The Smartphone Banking Revolution: Leaders of the Pack

By 2020 it is projected that 70% of the world’s population will own a smartphone - 1.2 billion smartphones were sold worldwide last year alone. Users increasingly rely on their smartphones for conducting a variety of daily activities including banking transactions1. As retail banks respond to this shift toward mobile reliance, winners and losers are quickly emerging in the internet and app-based banking space.

Who are the winners?

1. Early adopters

The banks that invested early in internet and smartphone banking are leading the pack today.They are typically the largest and most profitable banks, which could afford to invest in high-quality technology for both their core banking systems and for new products. For example, Bank of America2 and Wells Fargo3 each have more than 16 million active smartphone banking customers.

For the forward-thinking banks that embraced this trend early, smartphone account access has surpassed personal computer access. These early adopters are currently benefiting from lower costs, increased customer loyalty and growing market share. Smartphone banking customers are typically young, well-educated and tend to interact with their bank frequently via their mobile device.

2. Scandinavian banks

Scandinavian countries boast some of the highest levels of smartphone penetration in the world, which positions them to also be at the forefront of digital banking.

Scandanavian banks are able to greatly decrease overhead and overall operations as customers make key transactions through the mobile interface. In Norway, DNB Group reports that 42% of their customer traffic comes from mobile banking, while only 1% of transactions are completed in a branch office.4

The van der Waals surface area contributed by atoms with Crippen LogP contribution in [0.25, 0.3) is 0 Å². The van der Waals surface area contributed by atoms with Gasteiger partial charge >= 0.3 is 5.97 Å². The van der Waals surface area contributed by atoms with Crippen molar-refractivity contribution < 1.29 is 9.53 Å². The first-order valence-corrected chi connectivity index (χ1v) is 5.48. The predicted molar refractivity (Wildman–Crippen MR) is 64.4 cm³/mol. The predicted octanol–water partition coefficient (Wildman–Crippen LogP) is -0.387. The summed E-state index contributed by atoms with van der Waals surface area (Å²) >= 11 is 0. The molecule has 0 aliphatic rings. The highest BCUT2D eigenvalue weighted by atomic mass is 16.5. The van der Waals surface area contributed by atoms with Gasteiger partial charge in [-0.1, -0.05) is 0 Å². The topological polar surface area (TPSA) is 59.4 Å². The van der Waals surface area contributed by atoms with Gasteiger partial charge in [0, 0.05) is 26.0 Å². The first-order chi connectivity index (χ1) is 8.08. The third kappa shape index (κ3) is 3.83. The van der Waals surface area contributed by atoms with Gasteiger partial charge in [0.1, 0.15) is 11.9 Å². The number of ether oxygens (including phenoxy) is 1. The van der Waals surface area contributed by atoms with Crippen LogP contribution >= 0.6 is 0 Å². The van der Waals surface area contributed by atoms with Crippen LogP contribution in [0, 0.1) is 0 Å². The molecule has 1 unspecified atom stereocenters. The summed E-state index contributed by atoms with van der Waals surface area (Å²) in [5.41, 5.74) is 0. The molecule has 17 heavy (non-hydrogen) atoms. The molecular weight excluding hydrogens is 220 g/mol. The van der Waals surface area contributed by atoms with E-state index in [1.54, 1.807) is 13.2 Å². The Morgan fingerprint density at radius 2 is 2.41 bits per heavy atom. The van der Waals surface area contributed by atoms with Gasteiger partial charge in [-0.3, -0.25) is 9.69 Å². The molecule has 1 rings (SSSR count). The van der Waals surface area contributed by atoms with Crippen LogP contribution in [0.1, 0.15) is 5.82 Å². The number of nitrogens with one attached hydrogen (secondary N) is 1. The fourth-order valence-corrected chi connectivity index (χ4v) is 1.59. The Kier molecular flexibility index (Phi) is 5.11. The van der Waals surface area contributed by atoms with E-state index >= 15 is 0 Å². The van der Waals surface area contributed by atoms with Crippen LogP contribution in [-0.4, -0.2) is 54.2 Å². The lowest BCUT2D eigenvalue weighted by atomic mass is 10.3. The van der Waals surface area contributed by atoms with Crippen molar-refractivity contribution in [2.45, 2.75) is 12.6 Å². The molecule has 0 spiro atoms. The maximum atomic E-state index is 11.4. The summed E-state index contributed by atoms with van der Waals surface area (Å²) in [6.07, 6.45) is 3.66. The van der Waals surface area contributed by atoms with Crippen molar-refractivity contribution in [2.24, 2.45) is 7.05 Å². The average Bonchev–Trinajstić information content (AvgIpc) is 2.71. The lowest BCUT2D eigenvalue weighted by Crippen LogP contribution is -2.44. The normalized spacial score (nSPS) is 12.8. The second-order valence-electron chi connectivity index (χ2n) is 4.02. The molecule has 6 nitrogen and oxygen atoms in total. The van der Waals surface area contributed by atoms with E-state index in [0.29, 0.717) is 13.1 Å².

Mobile customers engage with their bank more frequently. Swedbank customers access the mobile bank 24 times per month on average, compared to 9 times per month for the internet bank.5 This customer behavior allows banks to shrink their branch networks and make most of their remaining branches cashless.

3. Banks that leverage big data capabilities

We are also seeing signs that some of the largest banks in the world, like BBVA, CBA, Lloyds, and Wells Fargo, are starting to use big data to make customer app-based offers and to provide services that increase customer loyalty.

For example, if a customer makes a car payment using a bank app, it may immediately trigger a text from the bank offering car insurance at the click of a button. Some banks are developing the financial equivalent of the popular fitness apps which track monthly spending and saving patterns to show customers’ “financial fitness.”

Smaller banks face challenges

The losers in this category tend to be smaller banks with weaker and under-developed technology systems. The biggest challenge for these laggards is not the look and functionality of an app, which are relatively easy to copy, but the quality of the bank’s core operating system. It’s generally easier to upgrade than replace a bank’s operating system.

As a result, the banks that have been slow to replace their outdated core technology systems over the last decade will likely struggle to find solutions that work well with mobile and internet services.

1 Pew Research Center, American Trends Panel Survey, October 2014

2 Bank of America, “Trends in Consumer Mobility Report”, 2015

3 Wells Fargo, “Wells Fargo Reports $5.7 Billion In Net Income,” July 14, 2015.

4 DNB Group, Morgan Stanley European Financials Conference, “Digital, Regulation and Macro Challenges,” March 26, 2015.

5 Swedbank, Bank of America Merrill Lynch Digital Banking Revolution Conference, “Our Digitalization Journey,” May 2015.


© Loomis Sayles

This blog post is provided for informational purposes only and should not be construed as investment advice. Any opinions or forecasts contained herein reflect the subjective judgments and assumptions of the authors only and do not necessarily reflect the views of Loomis, Sayles & Company, L.P. This information is subject to change at any time without notice.

© Loomis, Sayles & Co.

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